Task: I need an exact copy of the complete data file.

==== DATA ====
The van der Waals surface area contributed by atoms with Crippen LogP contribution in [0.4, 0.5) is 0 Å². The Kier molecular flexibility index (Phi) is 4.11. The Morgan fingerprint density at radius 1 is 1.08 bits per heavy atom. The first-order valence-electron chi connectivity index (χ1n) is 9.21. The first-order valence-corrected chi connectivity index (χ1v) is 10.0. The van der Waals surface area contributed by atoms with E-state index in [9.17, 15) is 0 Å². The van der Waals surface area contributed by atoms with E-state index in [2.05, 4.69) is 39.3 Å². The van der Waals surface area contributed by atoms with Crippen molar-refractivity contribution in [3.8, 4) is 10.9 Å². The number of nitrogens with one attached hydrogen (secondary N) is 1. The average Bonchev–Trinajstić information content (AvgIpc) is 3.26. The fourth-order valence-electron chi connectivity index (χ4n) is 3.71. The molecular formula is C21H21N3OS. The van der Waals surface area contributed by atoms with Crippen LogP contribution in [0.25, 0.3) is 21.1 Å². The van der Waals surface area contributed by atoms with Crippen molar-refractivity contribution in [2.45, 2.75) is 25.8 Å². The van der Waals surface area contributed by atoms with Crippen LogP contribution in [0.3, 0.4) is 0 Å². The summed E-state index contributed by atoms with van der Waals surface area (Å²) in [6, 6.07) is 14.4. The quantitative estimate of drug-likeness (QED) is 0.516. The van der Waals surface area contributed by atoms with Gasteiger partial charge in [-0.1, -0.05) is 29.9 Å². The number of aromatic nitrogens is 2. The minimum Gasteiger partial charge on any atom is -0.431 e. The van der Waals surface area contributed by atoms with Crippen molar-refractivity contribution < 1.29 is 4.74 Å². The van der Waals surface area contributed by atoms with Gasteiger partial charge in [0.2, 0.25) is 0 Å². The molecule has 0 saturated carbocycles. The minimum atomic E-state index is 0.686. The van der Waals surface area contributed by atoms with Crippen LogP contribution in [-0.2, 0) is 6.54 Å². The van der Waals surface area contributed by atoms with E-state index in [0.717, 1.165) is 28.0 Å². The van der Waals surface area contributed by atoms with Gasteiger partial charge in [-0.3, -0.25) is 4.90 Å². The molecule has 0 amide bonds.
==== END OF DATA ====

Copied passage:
The van der Waals surface area contributed by atoms with Crippen LogP contribution in [0.4, 0.5) is 0 Å². The Kier molecular flexibility index (Phi) is 4.11. The Morgan fingerprint density at radius 1 is 1.08 bits per heavy atom. The first-order valence-electron chi connectivity index (χ1n) is 9.21. The first-order valence-corrected chi connectivity index (χ1v) is 10.0. The van der Waals surface area contributed by atoms with E-state index in [9.17, 15) is 0 Å². The van der Waals surface area contributed by atoms with E-state index in [2.05, 4.69) is 39.3 Å². The van der Waals surface area contributed by atoms with Crippen molar-refractivity contribution in [3.8, 4) is 10.9 Å². The number of nitrogens with one attached hydrogen (secondary N) is 1. The average Bonchev–Trinajstić information content (AvgIpc) is 3.26. The fourth-order valence-electron chi connectivity index (χ4n) is 3.71. The molecular formula is C21H21N3OS. The van der Waals surface area contributed by atoms with Crippen LogP contribution in [0.25, 0.3) is 21.1 Å². The van der Waals surface area contributed by atoms with Crippen molar-refractivity contribution in [2.45, 2.75) is 25.8 Å². The van der Waals surface area contributed by atoms with Crippen LogP contribution in [0.3, 0.4) is 0 Å². The summed E-state index contributed by atoms with van der Waals surface area (Å²) in [6, 6.07) is 14.4. The quantitative estimate of drug-likeness (QED) is 0.516. The van der Waals surface area contributed by atoms with Gasteiger partial charge in [-0.1, -0.05) is 29.9 Å². The number of aromatic nitrogens is 2. The minimum Gasteiger partial charge on any atom is -0.431 e. The van der Waals surface area contributed by atoms with Crippen molar-refractivity contribution < 1.29 is 4.74 Å². The van der Waals surface area contributed by atoms with Gasteiger partial charge in [0.2, 0.25) is 0 Å². The molecule has 0 saturated carbocycles. The minimum atomic E-state index is 0.686. The van der Waals surface area contributed by atoms with Crippen LogP contribution in [-0.2, 0) is 6.54 Å². The van der Waals surface area contributed by atoms with E-state index in [0.717, 1.165) is 28.0 Å². The van der Waals surface area contributed by atoms with Gasteiger partial charge in [-0.3, -0.25) is 4.90 Å². The molecule has 0 amide bonds.